But of course, that got me thinking about porting to 3.x. I’ve more-or-less followed the progress of 2to3 and various people’s attempts at porting code to 3.x, and in particular Ned Batchelder’s article a few days ago got me thinking. And coding. And the result is wmi 1.4.2 (and counting), which not only runs on all Python versions from 2.4 to 3.1 but actually has a test suite to prove it. Plus a little web engine for browsing a machine’s WMI structure.

I’m in the process of porting the documentation over to Sphinx, but there’s a pre-release version (sans extra docs) on my website or you can follow the latest and greatest on Subversion.

Reverse sorting on arbitrary key segments

I have a database-y requirement to sort a list by a series of keys which are user-defined. Each of the keys could be a forward or a reverse sort.

In essence I have a list of dictionaries:

rows = [
  dict (name="John", age=30, id=123),
  dict (name="John", age=40, id=456),
  dict (name="Fred", age=20, id=567),

and a set of keys from the user:

keys = [
  ("name", "asc"),
  ("age", "desc")

and I want to call sorted with a key function to end up with:

  dict (name="Fred", age=20, id=567),
  dict (name="John", age=40, id=456),
  dict (name="John", age=30, id=123),

Obviously, I can’t just use reversed=True since that would reverse all or nothing. The main sorting page on the wiki rather oddly suggests that you sort against the first column and then against the second.

Which would seem to leave you with (ie age order descending):

  dict (name="John", age=40, id=456),
  dict (name="John", age=30, id=123),
  dict (name="Fred", age=20, id=567),

[Update: As several people have pointed out, the page actually suggests sorting against the second column reversed and then against the first, relying on the fact that Python’s sort is stable. But meanwhile, granted my misunderstood premise…]

The sorting-lists-of-dictionaries page comes closer, but assumes that all the keys are numeric.

What I’ve actually done is to create a Reversed class which simply reverses the sense of calling __lt__:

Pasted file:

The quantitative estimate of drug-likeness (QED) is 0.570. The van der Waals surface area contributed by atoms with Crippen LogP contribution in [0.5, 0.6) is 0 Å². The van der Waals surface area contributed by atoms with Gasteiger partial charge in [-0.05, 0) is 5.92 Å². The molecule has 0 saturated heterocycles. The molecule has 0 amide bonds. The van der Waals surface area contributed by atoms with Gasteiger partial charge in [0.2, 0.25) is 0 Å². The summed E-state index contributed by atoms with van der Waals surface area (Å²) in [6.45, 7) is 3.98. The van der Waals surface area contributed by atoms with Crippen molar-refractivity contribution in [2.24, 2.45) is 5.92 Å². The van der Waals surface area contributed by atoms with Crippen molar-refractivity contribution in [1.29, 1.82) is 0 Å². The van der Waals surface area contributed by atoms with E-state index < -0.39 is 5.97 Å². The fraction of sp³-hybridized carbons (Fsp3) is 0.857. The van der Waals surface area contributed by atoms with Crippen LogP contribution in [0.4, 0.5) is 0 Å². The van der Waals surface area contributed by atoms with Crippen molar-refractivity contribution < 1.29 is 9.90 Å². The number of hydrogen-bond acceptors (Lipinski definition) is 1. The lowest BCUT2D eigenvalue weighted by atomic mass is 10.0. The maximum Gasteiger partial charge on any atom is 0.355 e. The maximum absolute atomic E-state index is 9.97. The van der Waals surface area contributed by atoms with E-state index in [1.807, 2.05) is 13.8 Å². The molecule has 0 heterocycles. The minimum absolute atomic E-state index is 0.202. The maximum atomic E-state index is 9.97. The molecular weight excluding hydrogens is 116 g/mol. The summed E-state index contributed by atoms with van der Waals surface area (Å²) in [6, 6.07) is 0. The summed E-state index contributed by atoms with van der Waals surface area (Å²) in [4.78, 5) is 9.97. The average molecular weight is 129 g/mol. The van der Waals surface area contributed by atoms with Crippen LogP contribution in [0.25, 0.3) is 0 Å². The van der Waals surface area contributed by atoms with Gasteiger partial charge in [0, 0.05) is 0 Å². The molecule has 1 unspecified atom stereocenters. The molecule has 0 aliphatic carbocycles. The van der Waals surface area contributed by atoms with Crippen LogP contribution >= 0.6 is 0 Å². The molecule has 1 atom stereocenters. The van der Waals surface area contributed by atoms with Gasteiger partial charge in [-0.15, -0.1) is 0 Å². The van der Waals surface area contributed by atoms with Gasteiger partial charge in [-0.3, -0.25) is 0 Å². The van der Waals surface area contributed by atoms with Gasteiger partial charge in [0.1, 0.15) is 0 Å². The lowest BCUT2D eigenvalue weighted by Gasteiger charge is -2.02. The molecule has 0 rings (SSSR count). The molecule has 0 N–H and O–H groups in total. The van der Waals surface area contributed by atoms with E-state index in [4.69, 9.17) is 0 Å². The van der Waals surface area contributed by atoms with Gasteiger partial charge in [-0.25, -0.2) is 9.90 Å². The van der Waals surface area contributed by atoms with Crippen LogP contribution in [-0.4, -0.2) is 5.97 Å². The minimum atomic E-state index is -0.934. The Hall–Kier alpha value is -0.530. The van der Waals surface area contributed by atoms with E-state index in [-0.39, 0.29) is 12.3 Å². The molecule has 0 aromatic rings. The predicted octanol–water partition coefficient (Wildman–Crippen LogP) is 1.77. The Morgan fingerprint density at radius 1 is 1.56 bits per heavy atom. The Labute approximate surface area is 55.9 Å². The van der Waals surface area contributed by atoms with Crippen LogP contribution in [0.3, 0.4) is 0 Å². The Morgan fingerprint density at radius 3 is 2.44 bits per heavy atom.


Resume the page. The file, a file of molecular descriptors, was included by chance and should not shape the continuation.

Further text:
class Reversed (object):
  def __init__ (self, value):
    self.value = value
  def __lt__ (self, other):
    return self.value > other.value

and then to implement a key function like this:

def sorter (row):
  return tuple (
    (row[col] if dir=="asc" else Reversed (row[col])) 
      for (col, dir) in keys

and sorted:

sorted (rows, key=sorter)

Now, all this certainly works, but is it a sane way to achieve the end? I was convinced that there should be something fancy I could do with a key function alone, avoiding an auxiliary class, but since the column values could be any datatype, including user-defined ones, I can’t just use the usual -number or -timedelta tricks.

If it looks like this is a useful technique, I’ll add it to the sorting wiki page. But I thought it best to subject it public scrutiny first. To many eyeballs… etc. etc.

London Python Code Dojo last night

Went to the advertised London Python Code Dojo last night. Not quite sure what to expect (altho’ Nicholas Tollervey, the front man, had done a readable write-up beforehand). It was great. About 30 people, some faces familiar to me from previous London Python meetups, others not. Beer & Pizza kindly supplied by the hosts, Fry-IT.

Altho’ a few people had attended other code dojos before, most of us were first-timers so there was an amount of feeling-the-way going on. Nicholas hooked his Mac up to a projector (with *both* kinds of editor available :) ) and people came up in pairs to code — pilot and co-pilot — for 10 minutes before handing over to a new co-pilot with the old co-pilot taking over the controls. The target app was a GraphViz graph of Twitter contacts, so the first 5 minutes was spent simply trying to set up a Twitter account with a name and email address which had not already been used!